The Penguin Historical Atlas of Ancient Civilizations by John Haywood. Not a great book by itself, it is rather thin and only spends two or three pages on each of the great ancient civilizations. But for those of us that absolutely need pretty pictures, maps and graphs to make sense of things, it has been very helpful as I dig my way through various dry books on ancient Mesopotamia.


About My Personal Blog

With this whole new Distributed Republic thing being a combination of blogs, I need to decide how to place the various bits I blog about. I have often used Catallarchy as a sounding board to get crazy ideas out, and I will still do so. However, there are crazy ideas which I think deserve a more limited audience - or that I'm not sure on how or if to proceed. For that my personal blog will suffice. As always, if I post it I want feedback, but understand I am even less sure of what I post to the personal blog than I am to the main Catallarchy page, if that is possible. Also I will update the posts as I see fit and may or may not indicate any edits. Lastly I may not respond directly to comments, though you can be sure that I want them. As I said "If I post it I want feedback!". So thanks in advance for the feedback.

I guess then that my personal blog could be considered to be home for my "working blogposts".

One of the projects that I will keep to my personal blog for now is a "How to convince the religious to give up religion" project. There are a number of sub-projects to this, one being how (not) to argue for atheism. Another is my own travels from Christian by default to agnostic back to Christian by default, to Christian by choice, to agnostic and thence atheist. And lastly some history and pre-history of the Levant and Mesopotamia and the rise of Abrahamic theology.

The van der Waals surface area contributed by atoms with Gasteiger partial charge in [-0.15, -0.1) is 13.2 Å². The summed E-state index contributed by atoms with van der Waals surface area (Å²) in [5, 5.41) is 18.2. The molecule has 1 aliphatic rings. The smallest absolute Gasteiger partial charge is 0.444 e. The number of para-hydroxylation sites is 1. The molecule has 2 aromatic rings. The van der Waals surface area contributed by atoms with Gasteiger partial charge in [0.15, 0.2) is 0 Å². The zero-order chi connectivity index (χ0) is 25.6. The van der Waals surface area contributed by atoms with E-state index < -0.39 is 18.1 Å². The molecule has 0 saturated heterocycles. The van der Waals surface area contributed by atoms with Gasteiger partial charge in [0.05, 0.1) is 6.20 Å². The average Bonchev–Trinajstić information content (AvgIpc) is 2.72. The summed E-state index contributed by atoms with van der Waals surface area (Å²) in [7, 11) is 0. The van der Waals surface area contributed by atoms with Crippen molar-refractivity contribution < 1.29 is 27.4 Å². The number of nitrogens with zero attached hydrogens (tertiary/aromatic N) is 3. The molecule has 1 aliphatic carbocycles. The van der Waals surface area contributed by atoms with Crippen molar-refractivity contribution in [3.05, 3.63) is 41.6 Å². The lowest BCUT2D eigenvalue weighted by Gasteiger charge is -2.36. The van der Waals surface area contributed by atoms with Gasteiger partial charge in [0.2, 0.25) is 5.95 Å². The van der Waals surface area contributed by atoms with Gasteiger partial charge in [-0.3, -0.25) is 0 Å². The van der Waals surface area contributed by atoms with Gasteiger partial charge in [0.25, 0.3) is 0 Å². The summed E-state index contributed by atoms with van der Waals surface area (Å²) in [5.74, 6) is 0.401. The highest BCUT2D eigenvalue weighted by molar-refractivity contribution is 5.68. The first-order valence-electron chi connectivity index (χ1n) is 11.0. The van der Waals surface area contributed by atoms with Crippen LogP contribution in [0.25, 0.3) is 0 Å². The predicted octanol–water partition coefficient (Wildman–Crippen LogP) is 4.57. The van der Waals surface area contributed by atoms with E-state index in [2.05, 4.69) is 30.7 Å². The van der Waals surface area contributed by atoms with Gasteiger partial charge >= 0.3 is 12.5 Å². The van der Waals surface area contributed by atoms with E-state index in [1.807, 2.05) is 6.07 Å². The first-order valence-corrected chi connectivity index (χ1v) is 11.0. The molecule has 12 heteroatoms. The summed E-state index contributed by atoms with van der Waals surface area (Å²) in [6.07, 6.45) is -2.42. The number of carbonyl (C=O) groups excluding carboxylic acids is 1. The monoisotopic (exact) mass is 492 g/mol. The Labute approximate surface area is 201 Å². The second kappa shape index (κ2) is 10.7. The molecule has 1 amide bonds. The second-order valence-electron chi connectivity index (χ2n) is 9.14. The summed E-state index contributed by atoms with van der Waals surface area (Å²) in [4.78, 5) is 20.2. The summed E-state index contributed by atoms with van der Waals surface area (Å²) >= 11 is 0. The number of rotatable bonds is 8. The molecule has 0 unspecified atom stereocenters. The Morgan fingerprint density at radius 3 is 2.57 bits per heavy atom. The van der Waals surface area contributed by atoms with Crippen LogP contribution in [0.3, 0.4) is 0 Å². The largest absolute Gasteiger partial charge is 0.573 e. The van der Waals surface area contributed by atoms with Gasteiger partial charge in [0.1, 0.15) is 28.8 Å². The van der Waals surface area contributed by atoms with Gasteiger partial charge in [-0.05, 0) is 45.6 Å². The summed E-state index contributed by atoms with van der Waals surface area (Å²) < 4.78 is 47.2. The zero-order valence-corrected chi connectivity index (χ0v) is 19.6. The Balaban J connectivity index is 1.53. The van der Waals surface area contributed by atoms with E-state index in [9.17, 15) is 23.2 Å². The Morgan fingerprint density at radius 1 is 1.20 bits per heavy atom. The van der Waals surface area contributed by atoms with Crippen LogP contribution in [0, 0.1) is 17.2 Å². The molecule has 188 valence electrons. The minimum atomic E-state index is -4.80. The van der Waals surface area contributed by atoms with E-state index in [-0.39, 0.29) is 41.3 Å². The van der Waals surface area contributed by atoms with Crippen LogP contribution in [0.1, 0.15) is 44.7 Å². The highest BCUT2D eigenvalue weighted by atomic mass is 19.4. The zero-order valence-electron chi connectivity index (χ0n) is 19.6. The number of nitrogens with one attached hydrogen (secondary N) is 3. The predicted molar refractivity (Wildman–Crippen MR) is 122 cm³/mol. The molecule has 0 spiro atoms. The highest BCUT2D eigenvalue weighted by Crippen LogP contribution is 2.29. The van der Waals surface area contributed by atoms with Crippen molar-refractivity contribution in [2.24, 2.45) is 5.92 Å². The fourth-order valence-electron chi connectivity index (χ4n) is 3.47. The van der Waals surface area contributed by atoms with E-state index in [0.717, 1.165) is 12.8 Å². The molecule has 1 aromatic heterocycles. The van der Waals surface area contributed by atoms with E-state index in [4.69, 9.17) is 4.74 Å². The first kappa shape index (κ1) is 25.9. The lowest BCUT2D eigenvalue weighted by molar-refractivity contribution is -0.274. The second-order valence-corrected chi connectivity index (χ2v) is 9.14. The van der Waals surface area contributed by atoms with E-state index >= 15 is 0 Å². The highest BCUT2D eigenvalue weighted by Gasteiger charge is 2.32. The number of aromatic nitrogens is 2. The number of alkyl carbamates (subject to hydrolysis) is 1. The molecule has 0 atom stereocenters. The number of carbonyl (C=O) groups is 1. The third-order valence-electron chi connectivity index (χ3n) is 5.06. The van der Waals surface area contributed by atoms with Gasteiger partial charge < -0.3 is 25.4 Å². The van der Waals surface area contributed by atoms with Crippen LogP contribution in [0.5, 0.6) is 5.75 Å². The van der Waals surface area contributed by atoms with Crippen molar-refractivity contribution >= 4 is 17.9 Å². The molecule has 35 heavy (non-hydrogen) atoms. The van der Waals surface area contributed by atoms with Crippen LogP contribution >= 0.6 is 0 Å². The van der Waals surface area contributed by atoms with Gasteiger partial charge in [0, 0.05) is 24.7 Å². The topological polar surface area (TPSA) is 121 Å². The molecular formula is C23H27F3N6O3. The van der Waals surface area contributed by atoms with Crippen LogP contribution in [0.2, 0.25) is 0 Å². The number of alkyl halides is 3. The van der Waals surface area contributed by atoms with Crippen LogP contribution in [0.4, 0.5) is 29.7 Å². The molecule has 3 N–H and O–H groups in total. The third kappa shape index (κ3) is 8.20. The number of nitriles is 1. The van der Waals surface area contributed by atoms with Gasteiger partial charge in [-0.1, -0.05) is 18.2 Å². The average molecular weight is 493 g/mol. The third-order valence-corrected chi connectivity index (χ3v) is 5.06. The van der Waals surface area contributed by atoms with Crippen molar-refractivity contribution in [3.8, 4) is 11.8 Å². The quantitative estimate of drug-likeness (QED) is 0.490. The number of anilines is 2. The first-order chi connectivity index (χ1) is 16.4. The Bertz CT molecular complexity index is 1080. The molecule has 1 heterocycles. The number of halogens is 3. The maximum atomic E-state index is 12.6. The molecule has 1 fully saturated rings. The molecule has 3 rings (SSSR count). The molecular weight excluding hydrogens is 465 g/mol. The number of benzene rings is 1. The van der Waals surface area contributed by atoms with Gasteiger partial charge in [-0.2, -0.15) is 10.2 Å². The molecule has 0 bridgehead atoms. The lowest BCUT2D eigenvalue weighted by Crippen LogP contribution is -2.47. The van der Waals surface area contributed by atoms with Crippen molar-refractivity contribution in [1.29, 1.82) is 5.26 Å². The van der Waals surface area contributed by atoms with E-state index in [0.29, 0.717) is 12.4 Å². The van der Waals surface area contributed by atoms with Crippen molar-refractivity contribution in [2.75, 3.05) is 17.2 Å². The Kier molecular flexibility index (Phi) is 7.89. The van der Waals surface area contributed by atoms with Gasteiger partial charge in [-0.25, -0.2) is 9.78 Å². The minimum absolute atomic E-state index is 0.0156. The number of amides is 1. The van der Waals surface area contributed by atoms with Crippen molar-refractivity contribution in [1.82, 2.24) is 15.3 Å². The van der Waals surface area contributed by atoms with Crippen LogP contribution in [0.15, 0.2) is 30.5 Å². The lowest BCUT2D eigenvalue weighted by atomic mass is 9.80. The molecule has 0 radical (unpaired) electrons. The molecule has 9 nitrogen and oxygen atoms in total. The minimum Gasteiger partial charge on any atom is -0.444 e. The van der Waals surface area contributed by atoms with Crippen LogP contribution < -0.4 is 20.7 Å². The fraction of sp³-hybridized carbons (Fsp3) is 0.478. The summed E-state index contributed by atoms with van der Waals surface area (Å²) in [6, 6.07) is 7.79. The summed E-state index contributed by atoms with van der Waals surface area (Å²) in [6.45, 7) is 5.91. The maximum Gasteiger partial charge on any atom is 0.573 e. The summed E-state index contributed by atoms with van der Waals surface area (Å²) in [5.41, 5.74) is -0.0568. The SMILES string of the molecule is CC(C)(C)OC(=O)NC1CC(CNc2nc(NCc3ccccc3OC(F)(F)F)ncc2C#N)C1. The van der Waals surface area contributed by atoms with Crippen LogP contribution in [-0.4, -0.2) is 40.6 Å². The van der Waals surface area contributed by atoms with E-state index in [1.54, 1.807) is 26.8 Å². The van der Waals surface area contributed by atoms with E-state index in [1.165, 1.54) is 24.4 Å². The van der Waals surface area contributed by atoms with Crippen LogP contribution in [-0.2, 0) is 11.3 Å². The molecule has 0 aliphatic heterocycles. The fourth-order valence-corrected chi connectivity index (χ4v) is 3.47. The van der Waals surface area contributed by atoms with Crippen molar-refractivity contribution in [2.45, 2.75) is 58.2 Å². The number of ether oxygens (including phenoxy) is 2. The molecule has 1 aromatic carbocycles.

Other projects to come.

 


Why Omnibenevolence Allows Bad Things to Happen

Or why the argumant that an omnibenevolent diety wouldn't allow tsunamis, terrorists, and other Bad Things is wrong.

Atheists have long put forward the notion that an ominpotent, omnibenevolent being would not cause so much death and suffering as the Christian god apparently does. But this analysis can only be right if benevolence is taken from materialist assumptions. One would be wise to consider that Christian death is not the same as materialist death. To the Christian, death is just a transition from earth to heaven (or hell). An early transistion is not necessarily bad.

The Christian apology for bad things happening on earth are as follows:

Premises:

  1. Death is the transition from life on earth to life in heaven
  2. Being seperated from the deity is less good than being with the deity
  3. Life on earth means being seperated from the deity
  4. Life in heaven is being with the deity

Theorems:

  1. Life on earth is less good than life in heaven